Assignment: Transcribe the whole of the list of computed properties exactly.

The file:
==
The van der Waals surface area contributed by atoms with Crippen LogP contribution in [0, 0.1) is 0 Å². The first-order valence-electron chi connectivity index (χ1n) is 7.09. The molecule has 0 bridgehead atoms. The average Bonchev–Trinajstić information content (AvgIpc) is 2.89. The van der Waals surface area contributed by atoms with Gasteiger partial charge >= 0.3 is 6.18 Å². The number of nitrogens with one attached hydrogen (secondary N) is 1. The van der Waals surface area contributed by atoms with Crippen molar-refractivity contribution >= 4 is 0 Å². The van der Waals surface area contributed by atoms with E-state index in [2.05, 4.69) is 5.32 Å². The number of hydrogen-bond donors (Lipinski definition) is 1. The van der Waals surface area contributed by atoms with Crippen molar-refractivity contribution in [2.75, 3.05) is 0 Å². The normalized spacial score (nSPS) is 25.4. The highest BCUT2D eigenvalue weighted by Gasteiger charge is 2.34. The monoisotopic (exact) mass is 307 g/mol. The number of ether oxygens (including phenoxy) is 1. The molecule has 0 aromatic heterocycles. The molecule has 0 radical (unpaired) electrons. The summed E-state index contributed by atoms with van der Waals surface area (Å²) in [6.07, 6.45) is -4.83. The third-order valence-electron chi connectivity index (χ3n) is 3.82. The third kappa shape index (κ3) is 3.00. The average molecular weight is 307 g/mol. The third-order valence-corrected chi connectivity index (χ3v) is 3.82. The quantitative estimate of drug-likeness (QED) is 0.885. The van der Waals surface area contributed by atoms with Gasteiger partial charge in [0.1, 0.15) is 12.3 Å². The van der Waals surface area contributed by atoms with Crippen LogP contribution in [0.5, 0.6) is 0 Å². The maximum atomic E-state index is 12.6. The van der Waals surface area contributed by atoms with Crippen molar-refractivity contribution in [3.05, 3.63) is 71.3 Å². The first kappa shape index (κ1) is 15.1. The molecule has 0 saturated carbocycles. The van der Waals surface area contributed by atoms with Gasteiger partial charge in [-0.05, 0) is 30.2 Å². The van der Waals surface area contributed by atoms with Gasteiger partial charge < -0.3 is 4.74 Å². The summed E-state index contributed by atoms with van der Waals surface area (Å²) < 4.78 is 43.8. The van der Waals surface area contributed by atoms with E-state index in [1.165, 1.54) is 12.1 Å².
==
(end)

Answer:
The van der Waals surface area contributed by atoms with Crippen LogP contribution in [0, 0.1) is 0 Å². The first-order valence-electron chi connectivity index (χ1n) is 7.09. The molecule has 0 bridgehead atoms. The average Bonchev–Trinajstić information content (AvgIpc) is 2.89. The van der Waals surface area contributed by atoms with Gasteiger partial charge >= 0.3 is 6.18 Å². The number of nitrogens with one attached hydrogen (secondary N) is 1. The van der Waals surface area contributed by atoms with Crippen molar-refractivity contribution >= 4 is 0 Å². The van der Waals surface area contributed by atoms with E-state index in [2.05, 4.69) is 5.32 Å². The number of hydrogen-bond donors (Lipinski definition) is 1. The van der Waals surface area contributed by atoms with Crippen molar-refractivity contribution in [2.75, 3.05) is 0 Å². The normalized spacial score (nSPS) is 25.4. The highest BCUT2D eigenvalue weighted by Gasteiger charge is 2.34. The monoisotopic (exact) mass is 307 g/mol. The number of ether oxygens (including phenoxy) is 1. The molecule has 0 aromatic heterocycles. The molecule has 0 radical (unpaired) electrons. The summed E-state index contributed by atoms with van der Waals surface area (Å²) in [6.07, 6.45) is -4.83. The third-order valence-electron chi connectivity index (χ3n) is 3.82. The third kappa shape index (κ3) is 3.00. The average molecular weight is 307 g/mol. The third-order valence-corrected chi connectivity index (χ3v) is 3.82. The quantitative estimate of drug-likeness (QED) is 0.885. The van der Waals surface area contributed by atoms with Gasteiger partial charge in [0.1, 0.15) is 12.3 Å². The van der Waals surface area contributed by atoms with Crippen LogP contribution in [0.5, 0.6) is 0 Å². The maximum atomic E-state index is 12.6. The van der Waals surface area contributed by atoms with Crippen molar-refractivity contribution in [3.05, 3.63) is 71.3 Å². The first kappa shape index (κ1) is 15.1. The molecule has 0 saturated carbocycles. The van der Waals surface area contributed by atoms with Gasteiger partial charge in [-0.05, 0) is 30.2 Å². The van der Waals surface area contributed by atoms with Gasteiger partial charge < -0.3 is 4.74 Å². The summed E-state index contributed by atoms with van der Waals surface area (Å²) < 4.78 is 43.8. The van der Waals surface area contributed by atoms with E-state index in [1.165, 1.54) is 12.1 Å².